[ACCEPTED]-Scala instance variables best practice-scala

Accepted answer
Score: 20

There is no simple translation from Java 6 to Scala, it depends on the context:

  • Are the variables mutable in Java? If yes (else they should be final in Java): Would it make sense to make them immutable in Scala?
  • Should the constructor stay public in Scala? Would be a factory (e.g. an apply method in the companion object) more apropriate?
  • Why are are the variables private? Do they have getters and/or setters?
  • When are the variables needed, would it make sense to make them lazy?
  • If the values are immutable and exposed, would they be useful in pattern matching? Would a case class be the right choice?
  • Could the variables be grouped (e.g. in a tuple) in order to simplify API and access?

You 5 see, there are so many considerations. I'd 4 suggest to learn about the possibilities 3 of Scala, and to play around with different 2 approaches, else you get stuck in the "Scala 1 as better Java" trap longer than needed.

Score: 10

This is the most direct translation to Scala:

class ClassA{
  private var field1 = 1
  private var field2 = 2

Note 8 the usage of var instead of val. val is an immutable 7 field, corresponding to public final in Java. Thus it 6 cannot be changed later and providing a 5 way to initialize such a field to the correct 4 value for a given instance is important.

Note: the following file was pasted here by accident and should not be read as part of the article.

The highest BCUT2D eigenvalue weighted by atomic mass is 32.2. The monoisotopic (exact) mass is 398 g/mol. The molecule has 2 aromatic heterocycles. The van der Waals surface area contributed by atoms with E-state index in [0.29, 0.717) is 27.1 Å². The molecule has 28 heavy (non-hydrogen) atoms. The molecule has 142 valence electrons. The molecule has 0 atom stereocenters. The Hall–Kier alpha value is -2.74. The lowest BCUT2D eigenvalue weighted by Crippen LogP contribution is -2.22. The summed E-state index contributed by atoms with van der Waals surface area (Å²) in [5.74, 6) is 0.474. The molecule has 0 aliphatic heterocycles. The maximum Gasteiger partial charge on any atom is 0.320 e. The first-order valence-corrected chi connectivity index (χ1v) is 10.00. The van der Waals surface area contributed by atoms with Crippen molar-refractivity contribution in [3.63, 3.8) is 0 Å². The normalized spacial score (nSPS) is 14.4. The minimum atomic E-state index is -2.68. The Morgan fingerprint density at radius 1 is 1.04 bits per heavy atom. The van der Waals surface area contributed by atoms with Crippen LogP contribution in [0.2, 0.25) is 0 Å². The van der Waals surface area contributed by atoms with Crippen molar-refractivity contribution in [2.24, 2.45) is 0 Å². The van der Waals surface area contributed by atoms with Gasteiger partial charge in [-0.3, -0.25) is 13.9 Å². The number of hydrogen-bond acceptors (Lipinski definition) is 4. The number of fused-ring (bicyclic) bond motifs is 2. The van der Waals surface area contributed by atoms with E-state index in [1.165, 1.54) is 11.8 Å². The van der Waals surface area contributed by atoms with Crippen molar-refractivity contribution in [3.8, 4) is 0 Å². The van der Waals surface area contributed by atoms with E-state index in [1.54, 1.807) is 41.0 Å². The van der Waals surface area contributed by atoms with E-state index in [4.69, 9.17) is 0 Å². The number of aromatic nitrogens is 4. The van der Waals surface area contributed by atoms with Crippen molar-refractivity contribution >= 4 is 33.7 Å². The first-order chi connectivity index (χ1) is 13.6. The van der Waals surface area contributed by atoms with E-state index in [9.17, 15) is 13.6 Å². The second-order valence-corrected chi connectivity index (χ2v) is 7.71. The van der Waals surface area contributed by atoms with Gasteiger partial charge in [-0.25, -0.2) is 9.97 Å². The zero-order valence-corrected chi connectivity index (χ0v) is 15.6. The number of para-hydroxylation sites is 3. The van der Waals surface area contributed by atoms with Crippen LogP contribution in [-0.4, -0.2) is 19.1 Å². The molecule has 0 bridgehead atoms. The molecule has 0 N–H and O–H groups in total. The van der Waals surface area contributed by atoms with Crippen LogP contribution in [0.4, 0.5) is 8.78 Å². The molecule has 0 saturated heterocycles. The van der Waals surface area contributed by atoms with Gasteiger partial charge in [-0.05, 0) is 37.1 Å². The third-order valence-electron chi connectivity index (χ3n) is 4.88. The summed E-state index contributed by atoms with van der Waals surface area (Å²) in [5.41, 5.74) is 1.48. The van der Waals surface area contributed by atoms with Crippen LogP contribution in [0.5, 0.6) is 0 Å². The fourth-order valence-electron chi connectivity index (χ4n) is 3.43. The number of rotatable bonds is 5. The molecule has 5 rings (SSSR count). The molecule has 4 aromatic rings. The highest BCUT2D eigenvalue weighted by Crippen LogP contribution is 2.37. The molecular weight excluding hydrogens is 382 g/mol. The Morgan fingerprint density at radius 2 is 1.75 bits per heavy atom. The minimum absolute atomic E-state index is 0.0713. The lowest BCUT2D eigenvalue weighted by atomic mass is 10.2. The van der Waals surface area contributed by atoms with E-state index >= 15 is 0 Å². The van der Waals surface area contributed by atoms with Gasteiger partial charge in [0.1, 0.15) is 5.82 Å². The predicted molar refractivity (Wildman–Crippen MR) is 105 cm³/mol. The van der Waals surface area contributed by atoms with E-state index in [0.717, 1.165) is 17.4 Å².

In 3 order to decide what you want to use you 2 should ask yourself the questions that are 1 listed in Landei's answer.

Score: 7

The biggest difference between the two is 8 that the class parameter one can be used 7 as constructor. If you want the constructor 6 to have no parameters, as your Java example, then 5 you need to use the second one, plus adding 4 the private modifier as suggested by @Debilski.

Another 3 option would be to use default parameters 2 in the constructor. That way the fields 1 could be changed if needed:

class ClassA (private val field1: Int = 1, private val field2: Int = 2)

// Using defaults
val a = new ClassA

// Setting new values
val b = new ClassA(3, 4)
Score: 4

If you want to have private fields, why 1 not declare them private?

class ClassA {
  private val field1: Int = 1
  private val field2: Int = 2
Score: 1

If you always want that field1 and field2 have 4 the same value for each instance of the 3 class A, I would suggest to put them in 2 a companion module:

object A {
  private val field1 = 1
  private val field2 = 2

And then use them in 1 class A:

class A {
  def complexInternalComputation = 2*A.a

or this way:

class A {
  import A._
  def complexInternalComputation = 2*a

More Related questions